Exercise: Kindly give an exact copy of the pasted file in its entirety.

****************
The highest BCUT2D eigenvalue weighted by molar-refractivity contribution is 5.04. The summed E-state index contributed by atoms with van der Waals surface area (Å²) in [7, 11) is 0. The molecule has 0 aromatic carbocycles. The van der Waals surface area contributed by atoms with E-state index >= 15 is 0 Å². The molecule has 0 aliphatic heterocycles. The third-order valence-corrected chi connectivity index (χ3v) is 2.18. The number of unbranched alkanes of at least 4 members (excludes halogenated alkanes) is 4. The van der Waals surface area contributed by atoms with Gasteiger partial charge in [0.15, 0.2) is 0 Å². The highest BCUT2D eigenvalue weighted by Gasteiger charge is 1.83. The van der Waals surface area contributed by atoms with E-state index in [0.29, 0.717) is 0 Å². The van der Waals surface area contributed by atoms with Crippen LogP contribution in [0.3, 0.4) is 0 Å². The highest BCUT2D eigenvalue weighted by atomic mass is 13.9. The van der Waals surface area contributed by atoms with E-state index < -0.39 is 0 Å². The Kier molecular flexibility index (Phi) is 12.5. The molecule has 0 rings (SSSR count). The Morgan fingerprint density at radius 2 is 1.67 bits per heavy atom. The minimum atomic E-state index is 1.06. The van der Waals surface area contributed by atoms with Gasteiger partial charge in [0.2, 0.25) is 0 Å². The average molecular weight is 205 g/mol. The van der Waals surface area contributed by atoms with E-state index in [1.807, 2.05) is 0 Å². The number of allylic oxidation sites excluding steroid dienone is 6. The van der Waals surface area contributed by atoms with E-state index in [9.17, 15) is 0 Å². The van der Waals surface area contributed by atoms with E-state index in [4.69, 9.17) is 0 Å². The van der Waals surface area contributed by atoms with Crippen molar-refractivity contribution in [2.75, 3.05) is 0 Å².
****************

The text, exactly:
The highest BCUT2D eigenvalue weighted by molar-refractivity contribution is 5.04. The summed E-state index contributed by atoms with van der Waals surface area (Å²) in [7, 11) is 0. The molecule has 0 aromatic carbocycles. The van der Waals surface area contributed by atoms with E-state index >= 15 is 0 Å². The molecule has 0 aliphatic heterocycles. The third-order valence-corrected chi connectivity index (χ3v) is 2.18. The number of unbranched alkanes of at least 4 members (excludes halogenated alkanes) is 4. The van der Waals surface area contributed by atoms with Gasteiger partial charge in [0.15, 0.2) is 0 Å². The highest BCUT2D eigenvalue weighted by Gasteiger charge is 1.83. The van der Waals surface area contributed by atoms with E-state index in [0.29, 0.717) is 0 Å². The van der Waals surface area contributed by atoms with Crippen LogP contribution in [0.3, 0.4) is 0 Å². The highest BCUT2D eigenvalue weighted by atomic mass is 13.9. The van der Waals surface area contributed by atoms with E-state index < -0.39 is 0 Å². The Kier molecular flexibility index (Phi) is 12.5. The molecule has 0 rings (SSSR count). The Morgan fingerprint density at radius 2 is 1.67 bits per heavy atom. The minimum atomic E-state index is 1.06. The van der Waals surface area contributed by atoms with Gasteiger partial charge in [0.2, 0.25) is 0 Å². The average molecular weight is 205 g/mol. The van der Waals surface area contributed by atoms with E-state index in [1.807, 2.05) is 0 Å². The number of allylic oxidation sites excluding steroid dienone is 6. The van der Waals surface area contributed by atoms with E-state index in [9.17, 15) is 0 Å². The van der Waals surface area contributed by atoms with E-state index in [4.69, 9.17) is 0 Å². The van der Waals surface area contributed by atoms with Crippen molar-refractivity contribution in [2.75, 3.05) is 0 Å².